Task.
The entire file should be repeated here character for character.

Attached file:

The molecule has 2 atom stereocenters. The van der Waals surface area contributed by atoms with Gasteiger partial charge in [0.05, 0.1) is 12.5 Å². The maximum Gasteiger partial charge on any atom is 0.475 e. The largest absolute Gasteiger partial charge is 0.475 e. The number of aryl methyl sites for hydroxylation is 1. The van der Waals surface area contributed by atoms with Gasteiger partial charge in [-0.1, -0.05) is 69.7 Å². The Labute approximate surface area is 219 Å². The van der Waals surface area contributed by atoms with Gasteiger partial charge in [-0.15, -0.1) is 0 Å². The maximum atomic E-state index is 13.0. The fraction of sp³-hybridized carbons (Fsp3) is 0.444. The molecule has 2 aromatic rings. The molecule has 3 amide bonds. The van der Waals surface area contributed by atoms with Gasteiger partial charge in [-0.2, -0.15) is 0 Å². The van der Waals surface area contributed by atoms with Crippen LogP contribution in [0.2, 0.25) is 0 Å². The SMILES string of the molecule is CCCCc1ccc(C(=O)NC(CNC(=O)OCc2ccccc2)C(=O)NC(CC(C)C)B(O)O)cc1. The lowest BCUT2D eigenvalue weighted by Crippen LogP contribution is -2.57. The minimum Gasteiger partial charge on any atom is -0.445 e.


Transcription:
The molecule has 2 atom stereocenters. The van der Waals surface area contributed by atoms with Gasteiger partial charge in [0.05, 0.1) is 12.5 Å². The maximum Gasteiger partial charge on any atom is 0.475 e. The largest absolute Gasteiger partial charge is 0.475 e. The number of aryl methyl sites for hydroxylation is 1. The van der Waals surface area contributed by atoms with Gasteiger partial charge in [-0.1, -0.05) is 69.7 Å². The Labute approximate surface area is 219 Å². The van der Waals surface area contributed by atoms with Gasteiger partial charge in [-0.15, -0.1) is 0 Å². The maximum atomic E-state index is 13.0. The fraction of sp³-hybridized carbons (Fsp3) is 0.444. The molecule has 2 aromatic rings. The molecule has 3 amide bonds. The van der Waals surface area contributed by atoms with Gasteiger partial charge in [-0.2, -0.15) is 0 Å². The van der Waals surface area contributed by atoms with Crippen LogP contribution in [0.2, 0.25) is 0 Å². The SMILES string of the molecule is CCCCc1ccc(C(=O)NC(CNC(=O)OCc2ccccc2)C(=O)NC(CC(C)C)B(O)O)cc1. The lowest BCUT2D eigenvalue weighted by Crippen LogP contribution is -2.57. The minimum Gasteiger partial charge on any atom is -0.445 e.